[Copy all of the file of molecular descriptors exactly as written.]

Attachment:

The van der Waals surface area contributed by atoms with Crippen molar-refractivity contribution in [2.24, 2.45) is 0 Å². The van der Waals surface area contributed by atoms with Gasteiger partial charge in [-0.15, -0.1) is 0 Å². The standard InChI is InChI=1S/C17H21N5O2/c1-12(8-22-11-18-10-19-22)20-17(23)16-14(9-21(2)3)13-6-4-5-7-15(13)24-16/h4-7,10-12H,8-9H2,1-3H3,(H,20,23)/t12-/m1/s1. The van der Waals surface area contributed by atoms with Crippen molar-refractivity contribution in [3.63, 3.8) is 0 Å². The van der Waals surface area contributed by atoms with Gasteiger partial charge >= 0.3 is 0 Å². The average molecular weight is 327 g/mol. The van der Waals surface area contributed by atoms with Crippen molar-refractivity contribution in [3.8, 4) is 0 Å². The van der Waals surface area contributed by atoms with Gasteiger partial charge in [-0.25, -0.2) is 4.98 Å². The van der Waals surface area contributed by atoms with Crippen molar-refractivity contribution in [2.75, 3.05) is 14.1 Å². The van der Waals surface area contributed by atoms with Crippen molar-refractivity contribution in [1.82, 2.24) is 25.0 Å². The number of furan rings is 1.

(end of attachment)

The van der Waals surface area contributed by atoms with Crippen molar-refractivity contribution in [2.24, 2.45) is 0 Å². The van der Waals surface area contributed by atoms with Gasteiger partial charge in [-0.15, -0.1) is 0 Å². The standard InChI is InChI=1S/C17H21N5O2/c1-12(8-22-11-18-10-19-22)20-17(23)16-14(9-21(2)3)13-6-4-5-7-15(13)24-16/h4-7,10-12H,8-9H2,1-3H3,(H,20,23)/t12-/m1/s1. The van der Waals surface area contributed by atoms with Crippen molar-refractivity contribution in [3.63, 3.8) is 0 Å². The van der Waals surface area contributed by atoms with Gasteiger partial charge >= 0.3 is 0 Å². The average molecular weight is 327 g/mol. The van der Waals surface area contributed by atoms with Crippen molar-refractivity contribution in [3.8, 4) is 0 Å². The van der Waals surface area contributed by atoms with Gasteiger partial charge in [-0.25, -0.2) is 4.98 Å². The van der Waals surface area contributed by atoms with Crippen molar-refractivity contribution in [2.75, 3.05) is 14.1 Å². The van der Waals surface area contributed by atoms with Crippen molar-refractivity contribution in [1.82, 2.24) is 25.0 Å². The number of furan rings is 1.